Roški slap is the sixth, penultiumate waterfall on the river Krka, located at the National Park of Krka. Along with other waterfalls of Krka, it is regarded as one of the most enchanting natural beauties of Croatia due to its nature.
It is situated 14 kilometers downstream of the waterfall Miljacka. It is named after the fortress Rog (horn), of which there are very few remains. It is particularly interesting for its series of small cascades also known as Ogrlice (Necklaces) found at the start of the travertine barrier. The waterfall is also famous for its rich vegetation, mills and mortars.
The barrier is 650 meters long, 450 meters being its maximal width with height difference of 22,5 meters.
The main waterfall is 15 meters tall, whereby Krka falls like fan into the Visovac lake.
The Roški slap hydroelectric power plant was built in 1910 on the right bank of the waterfall.
Waterfalls naturally occur on rivers on places where water flows over a vertical drop in the course of a stream, i.e. on those places with sudden changes in relief elevation. The reasons of these abrupt changes in relief could be related to tectonic nature, specifically, to a short process which occurs during an earthquake. It could also be connected to different lithological content of two rock masses, whereby downstream rock mass is less resistant to river erosion, i.e. water can remove particles faster than it is the case in the upriver.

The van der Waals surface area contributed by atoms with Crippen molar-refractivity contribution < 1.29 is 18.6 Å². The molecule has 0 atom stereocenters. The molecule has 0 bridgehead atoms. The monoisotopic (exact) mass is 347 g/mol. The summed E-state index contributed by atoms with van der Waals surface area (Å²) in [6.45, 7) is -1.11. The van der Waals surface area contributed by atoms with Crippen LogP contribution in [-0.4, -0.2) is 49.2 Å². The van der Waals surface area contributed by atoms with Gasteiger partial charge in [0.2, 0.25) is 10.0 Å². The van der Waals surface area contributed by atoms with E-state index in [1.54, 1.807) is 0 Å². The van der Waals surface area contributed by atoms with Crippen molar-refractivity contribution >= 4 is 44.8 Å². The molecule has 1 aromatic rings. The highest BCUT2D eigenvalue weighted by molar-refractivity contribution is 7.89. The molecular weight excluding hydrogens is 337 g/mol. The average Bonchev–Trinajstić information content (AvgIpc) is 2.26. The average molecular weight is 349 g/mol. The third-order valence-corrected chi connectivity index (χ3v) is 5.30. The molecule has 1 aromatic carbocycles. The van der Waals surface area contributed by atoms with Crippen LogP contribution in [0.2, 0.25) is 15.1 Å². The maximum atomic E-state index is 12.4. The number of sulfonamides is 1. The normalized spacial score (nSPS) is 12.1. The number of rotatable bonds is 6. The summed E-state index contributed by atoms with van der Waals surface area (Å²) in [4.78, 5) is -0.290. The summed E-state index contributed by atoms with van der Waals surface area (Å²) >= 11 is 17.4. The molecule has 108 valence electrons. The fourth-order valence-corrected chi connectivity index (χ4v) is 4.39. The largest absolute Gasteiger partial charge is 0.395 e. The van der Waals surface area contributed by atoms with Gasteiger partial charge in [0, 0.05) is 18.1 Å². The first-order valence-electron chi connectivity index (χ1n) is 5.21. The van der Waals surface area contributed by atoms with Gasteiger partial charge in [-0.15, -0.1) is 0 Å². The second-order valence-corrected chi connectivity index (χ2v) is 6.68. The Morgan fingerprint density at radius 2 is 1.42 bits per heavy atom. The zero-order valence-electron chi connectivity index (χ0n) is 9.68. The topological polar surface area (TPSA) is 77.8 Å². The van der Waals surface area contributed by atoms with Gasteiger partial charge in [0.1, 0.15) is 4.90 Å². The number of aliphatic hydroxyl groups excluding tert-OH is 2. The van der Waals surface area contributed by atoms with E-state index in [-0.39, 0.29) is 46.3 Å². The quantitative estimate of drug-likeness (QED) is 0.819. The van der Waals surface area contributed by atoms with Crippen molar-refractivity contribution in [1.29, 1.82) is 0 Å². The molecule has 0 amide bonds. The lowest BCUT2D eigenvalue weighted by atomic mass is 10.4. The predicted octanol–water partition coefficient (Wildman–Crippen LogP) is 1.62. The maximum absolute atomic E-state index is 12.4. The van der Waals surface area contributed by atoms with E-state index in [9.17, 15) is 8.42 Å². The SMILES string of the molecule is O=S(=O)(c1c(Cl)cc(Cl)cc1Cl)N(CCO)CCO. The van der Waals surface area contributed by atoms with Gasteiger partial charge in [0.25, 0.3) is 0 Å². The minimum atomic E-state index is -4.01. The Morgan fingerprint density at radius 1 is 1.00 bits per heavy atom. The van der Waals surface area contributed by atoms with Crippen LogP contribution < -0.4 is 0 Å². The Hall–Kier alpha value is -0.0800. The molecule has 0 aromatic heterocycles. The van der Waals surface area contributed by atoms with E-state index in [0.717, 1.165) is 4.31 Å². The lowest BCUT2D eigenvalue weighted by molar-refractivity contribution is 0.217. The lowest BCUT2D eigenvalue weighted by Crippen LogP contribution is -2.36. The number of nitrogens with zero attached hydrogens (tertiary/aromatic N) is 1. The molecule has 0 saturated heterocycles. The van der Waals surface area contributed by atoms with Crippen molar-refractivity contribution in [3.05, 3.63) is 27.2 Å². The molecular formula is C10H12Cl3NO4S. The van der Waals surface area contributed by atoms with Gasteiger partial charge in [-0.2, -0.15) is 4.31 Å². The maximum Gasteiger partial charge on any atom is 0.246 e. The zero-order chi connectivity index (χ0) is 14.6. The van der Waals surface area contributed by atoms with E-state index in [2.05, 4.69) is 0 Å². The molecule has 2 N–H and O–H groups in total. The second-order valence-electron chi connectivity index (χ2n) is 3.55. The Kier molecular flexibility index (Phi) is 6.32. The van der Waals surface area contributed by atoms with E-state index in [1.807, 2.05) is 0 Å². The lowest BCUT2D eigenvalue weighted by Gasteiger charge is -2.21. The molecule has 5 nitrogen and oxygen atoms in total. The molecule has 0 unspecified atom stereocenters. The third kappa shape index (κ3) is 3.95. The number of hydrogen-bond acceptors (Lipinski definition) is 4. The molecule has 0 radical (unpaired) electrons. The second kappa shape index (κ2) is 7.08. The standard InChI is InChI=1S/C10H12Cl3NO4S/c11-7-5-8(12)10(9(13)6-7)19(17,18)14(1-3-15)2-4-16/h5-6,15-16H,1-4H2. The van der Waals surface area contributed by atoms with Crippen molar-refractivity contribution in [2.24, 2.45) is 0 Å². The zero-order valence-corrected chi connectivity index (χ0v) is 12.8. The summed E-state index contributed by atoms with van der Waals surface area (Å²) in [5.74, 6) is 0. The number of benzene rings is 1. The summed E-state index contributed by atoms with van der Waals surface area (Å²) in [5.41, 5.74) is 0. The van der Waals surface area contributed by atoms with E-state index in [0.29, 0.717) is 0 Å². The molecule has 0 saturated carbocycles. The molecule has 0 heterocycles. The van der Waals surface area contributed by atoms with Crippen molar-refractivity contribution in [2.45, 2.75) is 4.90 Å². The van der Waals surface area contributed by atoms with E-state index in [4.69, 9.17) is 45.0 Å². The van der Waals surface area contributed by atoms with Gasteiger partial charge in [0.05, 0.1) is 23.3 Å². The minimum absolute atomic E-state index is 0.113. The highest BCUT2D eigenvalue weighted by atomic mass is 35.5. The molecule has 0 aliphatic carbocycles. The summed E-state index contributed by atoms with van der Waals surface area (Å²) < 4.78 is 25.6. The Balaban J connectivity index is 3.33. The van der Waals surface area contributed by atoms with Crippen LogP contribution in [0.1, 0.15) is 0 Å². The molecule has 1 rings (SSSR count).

Some waterfalls may result from sudden geological processes like land-sliding or volcano activity. There are also waterfalls which are artificially made, designed for decorative purposes by deviating the existing water flows or creating new ones by using water pumps.
Waterfalls of Krka have the same concept of startling beauty for Croatian people as the world’s most famous waterfalls like Angel Falls in Venezuela, the highest waterfall in the world, Niagara Falls that straddle on the international border between the United States and Canada or Victoria Falls between Zambia and Zimbabwe.